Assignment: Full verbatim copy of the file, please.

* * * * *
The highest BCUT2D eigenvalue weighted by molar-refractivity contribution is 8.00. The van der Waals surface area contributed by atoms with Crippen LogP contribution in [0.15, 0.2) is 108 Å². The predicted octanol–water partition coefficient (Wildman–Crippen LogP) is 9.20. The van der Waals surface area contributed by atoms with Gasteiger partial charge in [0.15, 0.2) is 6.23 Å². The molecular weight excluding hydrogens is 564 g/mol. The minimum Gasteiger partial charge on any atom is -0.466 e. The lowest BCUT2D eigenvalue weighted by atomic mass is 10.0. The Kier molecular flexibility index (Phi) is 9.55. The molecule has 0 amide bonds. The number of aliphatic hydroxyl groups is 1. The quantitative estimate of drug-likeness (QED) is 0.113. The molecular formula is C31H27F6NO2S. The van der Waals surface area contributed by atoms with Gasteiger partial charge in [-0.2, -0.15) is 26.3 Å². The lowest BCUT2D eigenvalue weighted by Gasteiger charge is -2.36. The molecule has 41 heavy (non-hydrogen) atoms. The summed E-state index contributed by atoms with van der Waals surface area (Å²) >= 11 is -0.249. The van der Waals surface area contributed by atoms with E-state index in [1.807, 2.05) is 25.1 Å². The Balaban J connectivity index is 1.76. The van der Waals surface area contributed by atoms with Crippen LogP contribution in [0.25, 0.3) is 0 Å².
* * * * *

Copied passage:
The highest BCUT2D eigenvalue weighted by molar-refractivity contribution is 8.00. The van der Waals surface area contributed by atoms with Crippen LogP contribution in [0.15, 0.2) is 108 Å². The predicted octanol–water partition coefficient (Wildman–Crippen LogP) is 9.20. The van der Waals surface area contributed by atoms with Gasteiger partial charge in [0.15, 0.2) is 6.23 Å². The molecular weight excluding hydrogens is 564 g/mol. The minimum Gasteiger partial charge on any atom is -0.466 e. The lowest BCUT2D eigenvalue weighted by atomic mass is 10.0. The Kier molecular flexibility index (Phi) is 9.55. The molecule has 0 amide bonds. The number of aliphatic hydroxyl groups is 1. The quantitative estimate of drug-likeness (QED) is 0.113. The molecular formula is C31H27F6NO2S. The van der Waals surface area contributed by atoms with Gasteiger partial charge in [-0.2, -0.15) is 26.3 Å². The lowest BCUT2D eigenvalue weighted by Gasteiger charge is -2.36. The molecule has 41 heavy (non-hydrogen) atoms. The summed E-state index contributed by atoms with van der Waals surface area (Å²) >= 11 is -0.249. The van der Waals surface area contributed by atoms with E-state index in [1.807, 2.05) is 25.1 Å². The Balaban J connectivity index is 1.76. The van der Waals surface area contributed by atoms with Crippen LogP contribution in [0.25, 0.3) is 0 Å².